Preferred stock, a kind of hybrid security that has characteristics of both debt and equity, is attracting more interest from investors who are seeking higher yielding investments in the current low interest rate environment. Mainly issued by financial institutions, preferreds have several advantages as well as some risks to be aware of.
The Hunt for Yield
Bank preferreds are usually issued with advertised yields that are well above other high quality income vehicles. While the 10-year Treasury currently has a yield of about 2.9%, many preferreds currently offer yields above 5%.
Supply and demand dynamics are a notable positive for bank preferreds at this time. After the financial crisis of 2008, banks issued a significant amount of preferreds to meet the new higher capital levels required by regulators. Now that many of those needs have been met, issuance has slowed. This has created a very positive technical backdrop for preferreds.
Tax treatment is another major advantage. Most preferreds issue qualified dividends, which are taxed at lower rates (0% to 23.8% depending on an investor’s tax bracket) than traditional corporate bonds (up to 37% currently). This creates a significantly higher taxable equivalent yield: An investor in the top tax bracket must earn 6.43% in a corporate bond to match the after-tax yield of a 5% preferred (the difference between the top income tax rate vs. the long term capital gain rate that applies to qualified dividends).
What Risks Come With Higher Yield?
“Bank preferreds can be a worthwhile addition to portfolios for investors seeking tax advantaged income, but it’s important that investors understand their intricacies,” says Paul Servidio, an executive director in Morgan Stanley’s Fixed Income Division.
Bank preferreds have higher yields mainly because they sit lower in the bank’s capital structure to other kinds of debt. While preferred stock is senior to common equity on a bank’s balance sheet, it falls below all other creditors, including subordinated or senior unsecured debt. The risk is that in a bank liquidation, preferred shareholders would get little to nothing in recovery. This is known as subordination risk.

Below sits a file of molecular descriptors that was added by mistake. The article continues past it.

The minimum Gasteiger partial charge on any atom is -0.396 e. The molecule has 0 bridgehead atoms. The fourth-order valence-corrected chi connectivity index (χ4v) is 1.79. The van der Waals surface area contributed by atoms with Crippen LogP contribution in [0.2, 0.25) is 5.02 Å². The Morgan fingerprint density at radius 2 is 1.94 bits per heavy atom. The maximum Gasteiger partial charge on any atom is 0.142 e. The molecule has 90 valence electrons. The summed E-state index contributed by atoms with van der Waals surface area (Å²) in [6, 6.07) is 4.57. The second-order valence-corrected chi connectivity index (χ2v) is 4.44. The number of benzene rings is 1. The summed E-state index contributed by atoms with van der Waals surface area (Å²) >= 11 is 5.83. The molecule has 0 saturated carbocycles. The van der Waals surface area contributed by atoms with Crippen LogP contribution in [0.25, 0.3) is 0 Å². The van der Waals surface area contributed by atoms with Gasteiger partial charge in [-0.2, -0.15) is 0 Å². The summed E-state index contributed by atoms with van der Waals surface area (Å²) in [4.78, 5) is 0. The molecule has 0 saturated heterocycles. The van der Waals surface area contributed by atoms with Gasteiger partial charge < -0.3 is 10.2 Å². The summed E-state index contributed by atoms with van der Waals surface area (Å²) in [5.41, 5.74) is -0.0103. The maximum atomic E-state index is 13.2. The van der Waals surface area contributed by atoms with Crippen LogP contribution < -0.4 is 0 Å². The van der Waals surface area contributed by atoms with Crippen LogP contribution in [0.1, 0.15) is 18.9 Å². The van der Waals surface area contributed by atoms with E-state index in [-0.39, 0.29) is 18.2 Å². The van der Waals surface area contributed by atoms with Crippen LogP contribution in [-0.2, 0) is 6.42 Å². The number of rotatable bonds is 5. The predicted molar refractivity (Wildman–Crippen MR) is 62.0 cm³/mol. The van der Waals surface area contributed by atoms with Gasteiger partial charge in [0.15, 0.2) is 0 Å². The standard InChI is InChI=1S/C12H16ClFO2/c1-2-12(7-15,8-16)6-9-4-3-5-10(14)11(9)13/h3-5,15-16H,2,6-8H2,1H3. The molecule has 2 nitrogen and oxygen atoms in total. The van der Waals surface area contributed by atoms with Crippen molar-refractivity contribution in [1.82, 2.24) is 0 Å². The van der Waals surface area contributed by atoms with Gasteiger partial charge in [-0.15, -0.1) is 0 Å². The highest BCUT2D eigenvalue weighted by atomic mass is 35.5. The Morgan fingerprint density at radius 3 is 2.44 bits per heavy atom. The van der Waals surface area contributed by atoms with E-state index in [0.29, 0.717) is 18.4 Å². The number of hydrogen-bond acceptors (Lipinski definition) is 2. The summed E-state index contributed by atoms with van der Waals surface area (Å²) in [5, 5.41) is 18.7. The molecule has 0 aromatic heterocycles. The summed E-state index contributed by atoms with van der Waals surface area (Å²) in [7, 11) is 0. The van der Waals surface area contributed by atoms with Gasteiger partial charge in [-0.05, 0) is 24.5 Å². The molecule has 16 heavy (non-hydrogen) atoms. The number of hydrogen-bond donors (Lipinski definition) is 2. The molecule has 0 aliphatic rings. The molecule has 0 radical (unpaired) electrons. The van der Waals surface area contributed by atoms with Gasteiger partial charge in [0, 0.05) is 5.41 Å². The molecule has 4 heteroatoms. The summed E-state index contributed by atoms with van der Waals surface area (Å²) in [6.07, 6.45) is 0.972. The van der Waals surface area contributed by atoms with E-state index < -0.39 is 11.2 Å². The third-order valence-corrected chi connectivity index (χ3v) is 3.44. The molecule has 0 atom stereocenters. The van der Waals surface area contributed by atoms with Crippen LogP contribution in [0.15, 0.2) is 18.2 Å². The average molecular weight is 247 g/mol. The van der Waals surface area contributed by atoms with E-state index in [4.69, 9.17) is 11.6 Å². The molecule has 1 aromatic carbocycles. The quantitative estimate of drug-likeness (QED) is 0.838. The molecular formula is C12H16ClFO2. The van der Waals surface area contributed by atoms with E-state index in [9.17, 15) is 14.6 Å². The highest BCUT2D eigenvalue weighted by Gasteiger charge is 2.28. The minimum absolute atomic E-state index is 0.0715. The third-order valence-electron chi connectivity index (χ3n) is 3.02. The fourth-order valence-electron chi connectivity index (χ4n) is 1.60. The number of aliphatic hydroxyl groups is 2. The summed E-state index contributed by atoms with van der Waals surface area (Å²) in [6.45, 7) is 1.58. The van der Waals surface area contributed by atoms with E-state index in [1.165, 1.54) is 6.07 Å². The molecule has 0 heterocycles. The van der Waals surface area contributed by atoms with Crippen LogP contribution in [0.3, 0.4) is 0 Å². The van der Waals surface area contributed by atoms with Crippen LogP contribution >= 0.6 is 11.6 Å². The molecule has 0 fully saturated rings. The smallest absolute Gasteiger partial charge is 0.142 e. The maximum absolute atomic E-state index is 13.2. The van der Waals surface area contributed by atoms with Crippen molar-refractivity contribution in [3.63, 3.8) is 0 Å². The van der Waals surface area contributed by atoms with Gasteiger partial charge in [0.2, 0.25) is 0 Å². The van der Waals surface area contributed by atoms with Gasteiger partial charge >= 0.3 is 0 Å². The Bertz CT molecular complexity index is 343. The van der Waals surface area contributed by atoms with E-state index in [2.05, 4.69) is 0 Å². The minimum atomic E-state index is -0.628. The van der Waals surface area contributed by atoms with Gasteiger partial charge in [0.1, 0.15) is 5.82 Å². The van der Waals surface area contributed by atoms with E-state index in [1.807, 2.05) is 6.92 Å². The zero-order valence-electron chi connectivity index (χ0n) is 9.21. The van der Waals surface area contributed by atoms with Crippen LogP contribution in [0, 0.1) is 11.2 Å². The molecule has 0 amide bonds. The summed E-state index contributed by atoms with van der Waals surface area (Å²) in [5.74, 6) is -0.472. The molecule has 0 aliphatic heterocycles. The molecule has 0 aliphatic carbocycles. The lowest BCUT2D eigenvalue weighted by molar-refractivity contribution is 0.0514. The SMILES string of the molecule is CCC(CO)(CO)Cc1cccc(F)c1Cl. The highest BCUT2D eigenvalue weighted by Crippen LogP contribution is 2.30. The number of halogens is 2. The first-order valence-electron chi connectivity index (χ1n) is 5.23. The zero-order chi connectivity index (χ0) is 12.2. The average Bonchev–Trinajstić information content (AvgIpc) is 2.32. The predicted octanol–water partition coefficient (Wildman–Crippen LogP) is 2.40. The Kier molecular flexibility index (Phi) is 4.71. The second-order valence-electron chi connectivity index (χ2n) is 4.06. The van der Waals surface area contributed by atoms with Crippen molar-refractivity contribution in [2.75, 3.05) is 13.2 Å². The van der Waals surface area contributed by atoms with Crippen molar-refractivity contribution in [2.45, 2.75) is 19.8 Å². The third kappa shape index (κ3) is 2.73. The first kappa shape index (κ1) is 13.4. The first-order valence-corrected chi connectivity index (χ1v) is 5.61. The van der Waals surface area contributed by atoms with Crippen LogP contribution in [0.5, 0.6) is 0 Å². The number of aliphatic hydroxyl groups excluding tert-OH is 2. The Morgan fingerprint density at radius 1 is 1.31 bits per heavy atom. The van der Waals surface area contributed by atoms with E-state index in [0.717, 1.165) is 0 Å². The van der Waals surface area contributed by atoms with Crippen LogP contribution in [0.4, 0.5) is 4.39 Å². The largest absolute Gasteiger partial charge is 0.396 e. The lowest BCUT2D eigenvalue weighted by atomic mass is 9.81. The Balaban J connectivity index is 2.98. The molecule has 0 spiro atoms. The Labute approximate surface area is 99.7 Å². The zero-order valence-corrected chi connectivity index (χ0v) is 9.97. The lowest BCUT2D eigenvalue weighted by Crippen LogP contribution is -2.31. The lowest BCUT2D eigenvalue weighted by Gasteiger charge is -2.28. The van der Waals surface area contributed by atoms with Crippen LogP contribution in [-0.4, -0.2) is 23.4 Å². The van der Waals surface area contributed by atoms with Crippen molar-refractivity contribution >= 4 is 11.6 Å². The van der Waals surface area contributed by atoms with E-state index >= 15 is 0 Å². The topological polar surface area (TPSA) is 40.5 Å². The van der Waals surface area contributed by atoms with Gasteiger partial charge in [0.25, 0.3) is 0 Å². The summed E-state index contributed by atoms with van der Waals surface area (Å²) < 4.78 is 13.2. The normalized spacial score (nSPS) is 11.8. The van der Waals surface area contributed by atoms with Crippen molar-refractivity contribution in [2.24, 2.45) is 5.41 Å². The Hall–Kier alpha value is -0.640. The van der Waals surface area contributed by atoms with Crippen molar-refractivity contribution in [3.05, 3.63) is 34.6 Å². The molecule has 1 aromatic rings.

Another risk investors need to be aware of is that many preferreds are now trading above their call price. Many of the issues within the more common $25 par structure have no maturity date but are issued with a five-year call provision. If the credit profile of the bank improves or interest rates fall (or both), that security may then trade at a premium. The so-called yield-to-call may be lower than the coupon yield alone.
“Structurally, preferreds can come with varying degrees of call protection and coupon schedules,” notes Servidio. “It’s important that investors understand what they are buying.” Additionally, the investor may face reinvestment risk if the preferred is called and interest rates are then lower in the market.
The perpetual nature of a preferred also brings interest rate risk, as there is no set maturity date in which the issuer must redeem the security. If longer term interest rates go higher, the price of the security may dip.
Investors who want to mitigate this risk can invest in what are known as fixed-to-floating rate preferreds. These preferreds pay a fixed coupon for a set period of time. Then, if not called, the coupon floats to a fixed spread over Libor, (a benchmark short-term interest rate). Many of these securities have a par value of $1,000 and have traditionally been an institutional only product, but they are increasingly available to individual investors as well.
A final risk worth mentioning: As preferreds mainly pay dividends, not interest, the issuer has the ability to turn off the coupon indefinitely if its capital levels fall dramatically. It is important to note, however, that this can normally only happen if that issuer first eliminates its common dividend (generally not something a bank wants to do), and Morgan Stanley & Co. analysts do not see this as likely given the current strength of the banking sector.
Financial Strength of Banks Is a Plus
In the aftermath of the financial crisis banks were required to significantly bolster their capital positions, creating a much stronger fundamental backdrop in the preferred space. “The strength of the financial sector now is a big reason we are comfortable suggesting that certain investors can consider moving down the capital structure with bank preferreds,” says Servidio.
While the Federal Reserve hiking short term interest rates could lead to fluctuations in pricing and trading levels, this fundamental strength may mean that there is limited risk that the high coupon payments of preferreds will be disrupted in the near future.
To learn more about preferred securities and how they might fit into your broader portfolio strategy, speak with your Morgan Stanley Financial Advisor (or find a Financial Advisor near you using the locator below).